Full Moon, April 2023
Updated: Apr 6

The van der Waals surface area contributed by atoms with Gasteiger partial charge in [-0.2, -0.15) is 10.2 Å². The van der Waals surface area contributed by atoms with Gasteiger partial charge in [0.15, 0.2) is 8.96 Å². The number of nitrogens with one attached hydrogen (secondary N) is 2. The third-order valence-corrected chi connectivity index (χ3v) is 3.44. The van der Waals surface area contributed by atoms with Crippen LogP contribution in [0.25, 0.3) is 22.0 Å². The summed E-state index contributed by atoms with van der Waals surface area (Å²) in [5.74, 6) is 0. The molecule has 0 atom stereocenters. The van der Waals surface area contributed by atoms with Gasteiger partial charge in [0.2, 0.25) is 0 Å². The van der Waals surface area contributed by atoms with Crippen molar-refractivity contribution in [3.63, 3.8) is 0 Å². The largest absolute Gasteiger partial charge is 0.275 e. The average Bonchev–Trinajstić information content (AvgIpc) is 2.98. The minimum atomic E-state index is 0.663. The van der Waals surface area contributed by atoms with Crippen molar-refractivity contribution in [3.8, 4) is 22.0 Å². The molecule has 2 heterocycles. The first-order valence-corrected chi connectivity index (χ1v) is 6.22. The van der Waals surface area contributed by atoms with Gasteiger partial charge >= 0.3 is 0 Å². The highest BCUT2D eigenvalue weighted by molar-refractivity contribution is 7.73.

Every Friday at noon a small group of people stand on the four corners of Alameda and Guadalupe Streets near downtown. They stand on either side of banners attached to the sidewalk guardrails which read “Nuclear Weapons are Illegal.” One man holds a flag aloft with a white dove against a black background. In its beak it holds the olive branch of peace. For years many of them have been keeping this vigil and protest against nuclear weapons in varying places in Santa Fe. Many of them are war veterans. Sometimes my dog, Maddie, and I have joined them for the hour vigil. The Los Alamos National Laboratories (LANL) has leased an office building and conference space at this intersection directly across from the Sanctuario de Guadalupe, the oldest church honoring Our Lady of Guadalupe in the United States, built in 1777. A 12-foot statue of the Lady stands and looks in the direction of the new offices. In a ceremony at the Sanctuario earlier this year the Archbishop of Santa Fe, John Wester, called for nuclear disarmament. With dozens of people witnessing, he dedicated a plaque in front of the rose bushes by the statue. It quotes Pope Francis, “The possessing of nuclear weapons is immoral.” In the next few months 75 LANL employees will be working in the leased offices across the street while 500 more will be using another location in Santa Fe. For the first time, Santa Fe, the city of St. Francis of Assisi, peacemaker and patron saint of the environment, will be an extended home to nuclear weapons production. This expansion is funded by LANL’s increased federal budget to increase the production of plutonium bomb triggers, or pits, for new nuclear weapons. While New Mexico is often called the Land of Enchantment with Santa Fe as its capitol and known for its art and beauty, only a 45-minute drive north through pueblo lands and an astonishing landscape of multi-colored cliffs and mesas stands LANL, the birthplace of the US nuclear weapons program. It started with the Manhattan Project when in 1942 US officials told Pueblo de San Ildefonso tribal leaders that use of the Pajarito Plateau to win World War II would be short-term. It has not been. Those lands, and those of the Hispanic homesteaders who were forcibly evicted, have never been returned as promised. Contaminated air, water and soil from LANL continue to impact communities and the Rio Grande in Northern New Mexico. Most recently there is a proposal to ship the radioactive waste from nuclear production throughout the country through Santa Fe to a permanent storage site near Carlsbad, New Mexico. New Mexico is not only the Land of Enchantment - it is a Sacrifice State. Many people come as tourists to visit Santa Fe. For the first time they may learn from the small group of people on the corners of Alameda and Guadalupe of the huge nuclear weapons industry in the state. They may be surprised to learn of its impacts, of the uranium mined in the northwest region of the state essential in the making of the bombs and of the first detonation of an atomic bomb further south at the Trinity Site. They may not know of the resulting high cancer rates and deaths of the indigenous people, small farmers and ranchers who live in those areas. Still, they may see nuclear weapons as necessary, as a safeguard, or they may simply not want to know. Or they may be moved to make a stand themselves in the name of peace and justice. They may be inspired, even for a moment, by the dedicated group of peacemakers who stand as David to Goliath every Friday at noon.